-1
$\begingroup$

Case I: A trajectory placed in the path of a planet's orbit

Here, a trajectory is placed stationary in the path of a planet's orbit. Now this trajectory has no mechanical energy to speak of. Now as the planet approaches the object the object comes under the influence of the planets gravitational field and moves towards it. Now what happens is, the object fall onto the planet and then I, standing on the planet's crust put a turbine down at exactly the point where the object's gonna fall, such that the object hits the turbine's blades and converts its K.E. to electrical energy which I store in a battery. Now my question is, where did this energy come from for the trajectory had none to speak of. Now you might say that the planet's in motion so it's the K.E. of the planet so consider Case II.

Case II Objects A and B

Two objects A and B are placed together in a vacuum such that their Gravitational Fields touch each other at a single point. In the beginning they had no mechanical energy to speak of, but as they enter each other's gravitational field they move and gain mechanical energy. Now after doing this I ask you the reader, have I created Energy out of nothing?

P.S. I am still in high school(1st year), so if this questions do seem childish do excuse me for my actions. Also try to explain your answers in a way I could easily understand them.

P.P.S. Is there an easier way to make diagrams besides Paint? I have been wasting a lot of time making diagrams.

$\endgroup$
3
  • $\begingroup$ « Here, a trajectory is placed stationary in the path of a planet's orbit. Now this trajectory has no mechanical energy to speak of» I don't think you meant trajectory in that phrase of yours, as it makes no sense. $\endgroup$ – user154997 Oct 22 '17 at 10:43
  • $\begingroup$ Yeah I am Indian, still struggling with my English :P $\endgroup$ – Captaine Code Oct 22 '17 at 10:48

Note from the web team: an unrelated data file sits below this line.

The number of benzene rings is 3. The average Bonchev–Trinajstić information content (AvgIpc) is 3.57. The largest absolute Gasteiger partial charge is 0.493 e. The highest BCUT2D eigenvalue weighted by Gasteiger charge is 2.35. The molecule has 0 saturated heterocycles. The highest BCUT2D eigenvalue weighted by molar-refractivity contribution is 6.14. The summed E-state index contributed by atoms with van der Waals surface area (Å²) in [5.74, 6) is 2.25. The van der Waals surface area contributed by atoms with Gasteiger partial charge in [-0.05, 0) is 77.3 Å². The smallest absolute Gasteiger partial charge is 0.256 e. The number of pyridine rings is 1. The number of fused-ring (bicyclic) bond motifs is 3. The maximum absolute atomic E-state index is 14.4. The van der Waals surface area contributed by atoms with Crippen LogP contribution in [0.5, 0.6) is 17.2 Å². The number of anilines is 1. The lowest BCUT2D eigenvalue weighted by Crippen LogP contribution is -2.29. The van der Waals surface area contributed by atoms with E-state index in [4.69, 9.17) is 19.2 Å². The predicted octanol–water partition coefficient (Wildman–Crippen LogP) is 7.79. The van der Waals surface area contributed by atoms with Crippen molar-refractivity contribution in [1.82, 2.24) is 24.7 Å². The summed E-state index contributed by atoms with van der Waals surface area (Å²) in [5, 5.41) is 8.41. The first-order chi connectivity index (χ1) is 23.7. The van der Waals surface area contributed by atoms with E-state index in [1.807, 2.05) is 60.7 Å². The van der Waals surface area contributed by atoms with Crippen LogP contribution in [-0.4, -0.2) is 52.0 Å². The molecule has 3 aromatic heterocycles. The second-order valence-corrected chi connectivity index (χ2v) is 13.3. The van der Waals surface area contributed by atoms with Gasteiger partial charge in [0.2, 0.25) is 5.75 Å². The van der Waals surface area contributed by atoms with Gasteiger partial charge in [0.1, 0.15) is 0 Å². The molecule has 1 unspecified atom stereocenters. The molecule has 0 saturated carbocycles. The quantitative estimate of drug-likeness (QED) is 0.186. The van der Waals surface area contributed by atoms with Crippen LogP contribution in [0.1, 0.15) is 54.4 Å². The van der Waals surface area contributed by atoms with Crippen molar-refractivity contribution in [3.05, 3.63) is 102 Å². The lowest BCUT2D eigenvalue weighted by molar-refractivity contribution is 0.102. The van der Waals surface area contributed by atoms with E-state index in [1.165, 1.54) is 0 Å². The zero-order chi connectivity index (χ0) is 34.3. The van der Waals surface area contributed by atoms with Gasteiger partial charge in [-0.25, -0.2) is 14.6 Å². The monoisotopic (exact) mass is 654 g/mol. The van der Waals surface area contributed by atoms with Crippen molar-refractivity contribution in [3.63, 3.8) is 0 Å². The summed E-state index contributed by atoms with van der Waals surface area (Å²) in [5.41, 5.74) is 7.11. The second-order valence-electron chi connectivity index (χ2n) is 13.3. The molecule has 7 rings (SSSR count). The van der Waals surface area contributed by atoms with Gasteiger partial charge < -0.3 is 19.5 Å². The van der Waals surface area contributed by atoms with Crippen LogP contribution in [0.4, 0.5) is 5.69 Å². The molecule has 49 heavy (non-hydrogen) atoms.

• $\begingroup$ There is no limit to the range of the gravitational fields, so your diagram of Case II doesn't make sense. In a Newtonian sense, any two masses in the same universe are interacting gravitationally. With that information, one must then decide which gravitational interactions are important and which can safely be ignored. Considering the mass of Earth, for a falling object we can safely ignore the gravitational interactions between the object and other objects at the surface of Earth. $\endgroup$ – Bill N Oct 23 '17 at 16:55
0
$\begingroup$

For "trajectory" use "mass in a trajectory"

I) It came from gravitational potential energy of the smaller mass. That mass is higher up, and falls to earth, releasing this energy as kinetic (mechanical) energy.

II) You have not created energy from nothing. Total energy is always conserved over time. The kinetic (mechanincal) energy comes again from the gravitational potential energy. Imagine that energy was at one time put in to the system to separate the objects against their gravitatational attraction.

Paint is about as simple as it gets when it comes to diagrams. Unless you are able to draw them on paper and scan them in, that is easier.

$\endgroup$
2
  • $\begingroup$ Sorry I forgot mention that the not of any planet or anything but was freely floating in space. So I didn't make it go higher, henceforth it had no mechanical energy to speak of. Sorry for the inconvenience. $\endgroup$ – Captaine Code Oct 22 '17 at 10:57
  • $\begingroup$ The point is, you may not have put the energy in (aka "made it go higher"), but that was done at some point after the beginiing of the universe. $\endgroup$ – JMLCarter Oct 23 '17 at 1:04

Not the answer you're looking for? Browse other questions tagged or ask your own question.